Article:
Energy Legislation in House Flawed in Fundamental Ways — Please Contact Your Representative
The House of Representatives is expected to begin floor debate of a major energy bill the week of July 30. The bill favors oil, coal, and nuclear energy, and will not lead us in the direction of creating a clean and sustainable energy system in the US. The bill would allow drilling in the Arctic National Wildlife Refuge (ANWR), would increase tax breaks for fossil fuel companies, and would do nothing to address global climate change. It offers a tiny increase in Corporate Average Fuel Economy standards (CAFE), the most effective way both to reduce our dependence on imported oil, to reduce our carbon dioxide emissions, and to reduce the effects of high gasoline prices on consumers. Vehicle fuel economy is now at it lowest level since 1980 (largely because SUVs do not have to meet the same standards as cars), despite existing technologies which could achieve significantly more vehicle miles per gallon of fuel for all vehicles.
The debate next week will be the most important environmental debate in Congress in many years. It is vital that we succeed in either dramatically improving this bill or in defeating it.
WHAT CAN I DO?
- Please fax and / or call your Representative with the message below – and preferably no later than Tuesday, July 31. The Capitol switchboard is (202) 224-3121. Ask to be connected with the office of your representative.
- Please also send a Letter to the Editor of your local newspaper(s). Congressional offices read these letters as a barometer of community opinions. A sample is provided at the end of this action alert.
- Forward this action alert to appropriate contacts.
SAMPLE LETTER TO US REPRESENTATIVE
The Honorable ____________
US House of Representatives
Dear Representative ____________:
I am writing to express concern about the omnibus energy legislation coming before the House of Representatives for debate. The energy package as now constituted is not a balanced plan. It does not reflect our obligations to protect the environment and human health, nor is it economically prudent.
Earlier this year, senior religious leaders from 42 major religious institutions signed an Open Letter to the President, the Congress, and the American People on Energy Conservation and God’s Creation. It reflects the basic values that ought to be applied to our decisions regarding energy policy – values such as stewardship, intergenerational responsibility, justice, prudence, and solidarity. These values are rooted in my Jewish tradition.
Based on these values, I urge you to support the following improvements in the bill:
- Replace the tiny increase of CAFE standards now in the bill with a significant increase and close the SUV loophole.
- Remove the provision to drill in the Arctic National Wildlife Refuge.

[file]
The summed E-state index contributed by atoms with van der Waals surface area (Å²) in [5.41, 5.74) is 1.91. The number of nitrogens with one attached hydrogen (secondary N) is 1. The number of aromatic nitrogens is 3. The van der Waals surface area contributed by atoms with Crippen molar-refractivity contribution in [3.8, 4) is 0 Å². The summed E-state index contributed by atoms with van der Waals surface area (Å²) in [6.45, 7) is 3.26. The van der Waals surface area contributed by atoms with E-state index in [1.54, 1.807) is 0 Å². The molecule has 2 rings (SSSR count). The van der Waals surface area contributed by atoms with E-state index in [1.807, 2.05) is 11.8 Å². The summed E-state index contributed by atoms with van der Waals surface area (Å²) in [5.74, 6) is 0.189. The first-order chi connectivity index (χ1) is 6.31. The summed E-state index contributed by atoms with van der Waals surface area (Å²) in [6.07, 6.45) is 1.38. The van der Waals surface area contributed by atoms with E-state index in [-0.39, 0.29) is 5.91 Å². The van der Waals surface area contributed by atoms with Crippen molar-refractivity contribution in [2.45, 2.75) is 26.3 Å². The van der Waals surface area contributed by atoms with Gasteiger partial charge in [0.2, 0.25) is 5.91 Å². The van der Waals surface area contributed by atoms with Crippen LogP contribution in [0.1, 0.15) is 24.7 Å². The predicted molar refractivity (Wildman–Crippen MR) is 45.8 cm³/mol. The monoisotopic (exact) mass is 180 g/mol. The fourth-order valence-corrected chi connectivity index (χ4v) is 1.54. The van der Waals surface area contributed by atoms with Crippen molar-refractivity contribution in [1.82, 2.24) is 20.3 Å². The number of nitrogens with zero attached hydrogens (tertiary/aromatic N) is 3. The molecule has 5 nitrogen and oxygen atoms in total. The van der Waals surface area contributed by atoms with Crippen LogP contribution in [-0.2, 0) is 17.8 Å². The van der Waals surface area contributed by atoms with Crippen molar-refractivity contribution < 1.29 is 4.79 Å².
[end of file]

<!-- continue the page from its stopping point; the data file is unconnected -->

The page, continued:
- Significantly increase incentives for renewable energy and energy efficiency, and remove subsidies for oil, coal, and nuclear energy.
If all of these improvements in the legislation are not made, I urge you not to support it.
Now is the time to set a new and positive direction for American energy policy, one that will lead our nation in a transition from an energy system that harms human health, causes global warming, degrades land and marine ecosystems, and pollutes the earth to an energy system that provides clean, renewable, and reliable energy that does not threaten human health or the environment. That future is within our grasp. Not to reach for it would be a gross abdication of our moral responsibility.
Thank you for your consideration of my views.
Your organizational or congregational affiliation if you have one
ADDITIONAL BACKGROUND / TALKING POINTS
The Jewish community has been advocating essentially the same positions on energy policy for the more than 20 years – reducing dependence on fossil fuels and moving toward clean and renewable energy supplies and technologies. This was originally motivated by a concern about US dependence on Arab oil producing nations, and was quickly complemented by a concern that we achieve increased energy independence in an environmentally responsible way.
What has changed is that we continue to learn—through scientific discovery—additional reasons why reducing use of fossil fuels is the best energy policy. Since the 1970s, we have learned about the relationship between burning fossil fuels and acid rain, urban air pollution, respiratory disease, destruction of rare habitats, and, most recently, global climate change. In both 2000 and 2001, the Jewish Council for Public Affairs (through which COEJL adopts it policy positions) adopted resolutions calling for a national energy policy that would reduce our reliance on fossil fuels, reduce greenhouse gas emissions, improve public health, and protect public lands. All of the following specific measures / issues here have been addressed in these JCPA resolutions or earlier policy statements.